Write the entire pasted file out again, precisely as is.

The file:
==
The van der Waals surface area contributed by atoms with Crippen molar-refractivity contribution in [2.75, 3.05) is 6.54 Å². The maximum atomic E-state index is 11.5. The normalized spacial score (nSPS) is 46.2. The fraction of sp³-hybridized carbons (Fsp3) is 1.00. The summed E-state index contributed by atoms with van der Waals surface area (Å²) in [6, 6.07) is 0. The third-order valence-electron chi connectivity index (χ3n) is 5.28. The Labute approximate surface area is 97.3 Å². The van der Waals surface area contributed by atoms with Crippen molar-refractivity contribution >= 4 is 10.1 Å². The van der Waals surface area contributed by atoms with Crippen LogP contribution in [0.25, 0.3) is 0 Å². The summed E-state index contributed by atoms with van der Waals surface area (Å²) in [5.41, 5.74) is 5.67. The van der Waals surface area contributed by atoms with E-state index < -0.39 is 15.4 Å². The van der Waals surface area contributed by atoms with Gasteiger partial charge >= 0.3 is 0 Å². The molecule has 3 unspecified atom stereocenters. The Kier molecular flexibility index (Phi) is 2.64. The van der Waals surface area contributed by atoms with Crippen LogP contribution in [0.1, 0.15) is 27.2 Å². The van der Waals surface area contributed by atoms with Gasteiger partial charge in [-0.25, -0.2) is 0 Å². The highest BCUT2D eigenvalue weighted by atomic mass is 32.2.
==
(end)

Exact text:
The van der Waals surface area contributed by atoms with Crippen molar-refractivity contribution in [2.75, 3.05) is 6.54 Å². The maximum atomic E-state index is 11.5. The normalized spacial score (nSPS) is 46.2. The fraction of sp³-hybridized carbons (Fsp3) is 1.00. The summed E-state index contributed by atoms with van der Waals surface area (Å²) in [6, 6.07) is 0. The third-order valence-electron chi connectivity index (χ3n) is 5.28. The Labute approximate surface area is 97.3 Å². The van der Waals surface area contributed by atoms with Crippen molar-refractivity contribution >= 4 is 10.1 Å². The van der Waals surface area contributed by atoms with Crippen LogP contribution in [0.25, 0.3) is 0 Å². The summed E-state index contributed by atoms with van der Waals surface area (Å²) in [5.41, 5.74) is 5.67. The van der Waals surface area contributed by atoms with E-state index < -0.39 is 15.4 Å². The van der Waals surface area contributed by atoms with Gasteiger partial charge >= 0.3 is 0 Å². The molecule has 3 unspecified atom stereocenters. The Kier molecular flexibility index (Phi) is 2.64. The van der Waals surface area contributed by atoms with Crippen LogP contribution in [0.1, 0.15) is 27.2 Å². The van der Waals surface area contributed by atoms with Gasteiger partial charge in [-0.25, -0.2) is 0 Å². The highest BCUT2D eigenvalue weighted by atomic mass is 32.2.